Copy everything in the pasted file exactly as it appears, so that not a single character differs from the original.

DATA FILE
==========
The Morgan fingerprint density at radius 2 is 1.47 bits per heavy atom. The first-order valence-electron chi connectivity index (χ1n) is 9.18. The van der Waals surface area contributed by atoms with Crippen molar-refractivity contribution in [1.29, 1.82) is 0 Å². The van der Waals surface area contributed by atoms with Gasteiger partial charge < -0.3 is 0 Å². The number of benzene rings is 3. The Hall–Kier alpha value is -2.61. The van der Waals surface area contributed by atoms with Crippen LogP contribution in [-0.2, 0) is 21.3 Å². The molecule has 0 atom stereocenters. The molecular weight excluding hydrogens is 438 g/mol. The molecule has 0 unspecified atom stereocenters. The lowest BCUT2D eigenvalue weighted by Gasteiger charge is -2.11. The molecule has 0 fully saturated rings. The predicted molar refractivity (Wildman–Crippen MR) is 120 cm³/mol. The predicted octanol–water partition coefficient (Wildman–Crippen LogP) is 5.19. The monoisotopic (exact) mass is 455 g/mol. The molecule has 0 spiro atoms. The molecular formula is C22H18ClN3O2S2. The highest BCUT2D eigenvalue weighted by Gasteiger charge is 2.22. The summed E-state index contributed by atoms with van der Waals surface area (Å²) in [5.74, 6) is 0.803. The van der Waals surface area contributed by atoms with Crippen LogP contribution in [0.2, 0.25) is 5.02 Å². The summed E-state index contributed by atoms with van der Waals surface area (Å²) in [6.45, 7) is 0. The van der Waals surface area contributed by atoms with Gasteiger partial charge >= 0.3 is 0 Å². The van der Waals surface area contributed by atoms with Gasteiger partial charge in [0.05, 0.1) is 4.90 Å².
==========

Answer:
The Morgan fingerprint density at radius 2 is 1.47 bits per heavy atom. The first-order valence-electron chi connectivity index (χ1n) is 9.18. The van der Waals surface area contributed by atoms with Crippen molar-refractivity contribution in [1.29, 1.82) is 0 Å². The van der Waals surface area contributed by atoms with Gasteiger partial charge < -0.3 is 0 Å². The number of benzene rings is 3. The Hall–Kier alpha value is -2.61. The van der Waals surface area contributed by atoms with Crippen LogP contribution in [-0.2, 0) is 21.3 Å². The molecule has 0 atom stereocenters. The molecular weight excluding hydrogens is 438 g/mol. The molecule has 0 unspecified atom stereocenters. The lowest BCUT2D eigenvalue weighted by Gasteiger charge is -2.11. The molecule has 0 fully saturated rings. The predicted molar refractivity (Wildman–Crippen MR) is 120 cm³/mol. The predicted octanol–water partition coefficient (Wildman–Crippen LogP) is 5.19. The monoisotopic (exact) mass is 455 g/mol. The molecule has 0 spiro atoms. The molecular formula is C22H18ClN3O2S2. The highest BCUT2D eigenvalue weighted by Gasteiger charge is 2.22. The summed E-state index contributed by atoms with van der Waals surface area (Å²) in [5.74, 6) is 0.803. The van der Waals surface area contributed by atoms with Crippen LogP contribution in [0.2, 0.25) is 5.02 Å². The summed E-state index contributed by atoms with van der Waals surface area (Å²) in [6.45, 7) is 0. The van der Waals surface area contributed by atoms with Gasteiger partial charge >= 0.3 is 0 Å². The van der Waals surface area contributed by atoms with Gasteiger partial charge in [0.05, 0.1) is 4.90 Å².